3.5.3    The rider who is hiring a horse may express a preference of mount following horse trials. It is then the responsibility for the organiser to allocate horses appropriate to the ability, riding style, weight and preference of the competitor.  The decision of the competition organiser shall be final and shall not be appealable under rule 9.

3.5.4    The same horse should be used by a rider throughout the whole competition, unless the horse is retired from the competition due to injury or because it becomes apparent the rider is unsafe on that horse.

3.6    It is strongly recommended, but not mandatory, that no more than 2 competitors should ride a given horse in any one competition.

3.6.1    In the event that too many competitors wish to ride a particular horse (it being a horse available for allocation by the organiser), the final say shall go to the competition organiser and this decision shall not be appealable under Rule 9.

3.7    Rules 3.5-3.6 shall all be subject to the absolute right of a horse’s owner to determine which riders, and how many riders, shall ride their horse.  

3.7.1    The owner of a horse may at any time withdraw their horse from the competition for any reason.

3.8    The chief referee may, at any time and at their discretion, rule that a horse is not safe to continue, either through injury or for any other reason.

3.8.1    Should significant problems arise during the competition (particularly if horses are being shared with another rider) there should be an allowance for discussion between rider, chief referee, competition organiser & horse owner for a reschooling run or a change of horse.

3.8.2    The chief referee has the final decision regarding changing horses, subject to 3.7.1

3.9    If a horse is withdrawn from the competition under rules 3.7.1  or 3.8 then:

3.9.1    The competition organiser shall attempt to make provision for an alternative horse;

3.9.2    If an alternative horse is being provided then the competitor shall be allowed a reasonable time to familiarise themselves with the horse and warm the horse up.  The referee shall determine how long is reasonable in the circumstances.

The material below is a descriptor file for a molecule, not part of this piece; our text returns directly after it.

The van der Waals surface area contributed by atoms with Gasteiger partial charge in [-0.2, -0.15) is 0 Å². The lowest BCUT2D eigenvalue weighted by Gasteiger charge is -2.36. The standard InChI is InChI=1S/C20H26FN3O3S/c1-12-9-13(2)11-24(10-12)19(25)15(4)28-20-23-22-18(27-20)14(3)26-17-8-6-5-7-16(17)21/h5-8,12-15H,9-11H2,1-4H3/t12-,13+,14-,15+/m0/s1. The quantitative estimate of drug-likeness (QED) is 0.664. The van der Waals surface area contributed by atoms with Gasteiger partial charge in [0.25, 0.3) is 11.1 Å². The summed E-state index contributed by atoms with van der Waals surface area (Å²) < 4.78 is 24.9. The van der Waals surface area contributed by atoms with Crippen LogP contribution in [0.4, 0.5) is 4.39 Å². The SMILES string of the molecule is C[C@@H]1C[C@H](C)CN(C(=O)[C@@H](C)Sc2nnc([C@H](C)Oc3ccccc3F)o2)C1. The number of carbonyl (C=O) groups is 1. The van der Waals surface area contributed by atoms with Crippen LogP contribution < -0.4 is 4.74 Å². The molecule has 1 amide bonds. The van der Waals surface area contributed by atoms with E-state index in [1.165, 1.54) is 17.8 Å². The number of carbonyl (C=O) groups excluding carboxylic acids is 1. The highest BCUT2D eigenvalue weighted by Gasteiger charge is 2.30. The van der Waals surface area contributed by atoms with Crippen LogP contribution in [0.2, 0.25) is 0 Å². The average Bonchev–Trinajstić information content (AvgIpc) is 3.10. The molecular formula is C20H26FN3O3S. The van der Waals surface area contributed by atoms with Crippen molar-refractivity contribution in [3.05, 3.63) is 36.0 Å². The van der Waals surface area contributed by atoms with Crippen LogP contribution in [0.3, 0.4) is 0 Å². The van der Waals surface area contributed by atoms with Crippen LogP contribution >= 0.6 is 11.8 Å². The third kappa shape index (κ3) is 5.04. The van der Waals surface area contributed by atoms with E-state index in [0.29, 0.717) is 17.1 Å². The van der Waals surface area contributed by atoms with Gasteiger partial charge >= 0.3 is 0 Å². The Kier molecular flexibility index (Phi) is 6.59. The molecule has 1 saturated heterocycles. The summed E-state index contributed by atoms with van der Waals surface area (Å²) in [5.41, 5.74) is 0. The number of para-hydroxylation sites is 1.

3.9.3    Should a rider change onto a new horse (due to lameness / safety concerns with their original horse), the organiser determines when the REMAINING runs are taken. They should join the next suitable group and prior to commencing their scoring runs, should get 1 warm up canter without and 1 run with shooting. They do not get to run the whole event again; their score will be the sum of the runs before, and the runs after, the horse change.

 

4.  Personal Conduct

4.1    All competitors, supporting staff (including but not limited to coaches, grooms and team managers) and spectators shall conduct themselves in a sportsmanlike fashion.  Unacceptable behaviour on the part of spectators or supporting staff may result in penalties against the competitor to whom the offenders relate.

4.2    Unnecessarily rough or cruel handling of the horses is forbidden. 

4.2.1    Bleeding caused by misuse of spurs will result in immediate elimination from the whole competition.

4.3    Alcoholic drinks are prohibited in the start and finish areas, as well as in any area that is being used for shooting or riding.

4.4    No competitor shall consume any alcohol until they have concluded their riding and shooting for the day.

4.5    No competitor shall take any drug, whether prescribed or not, which may affect their ability to compete in a safe manner.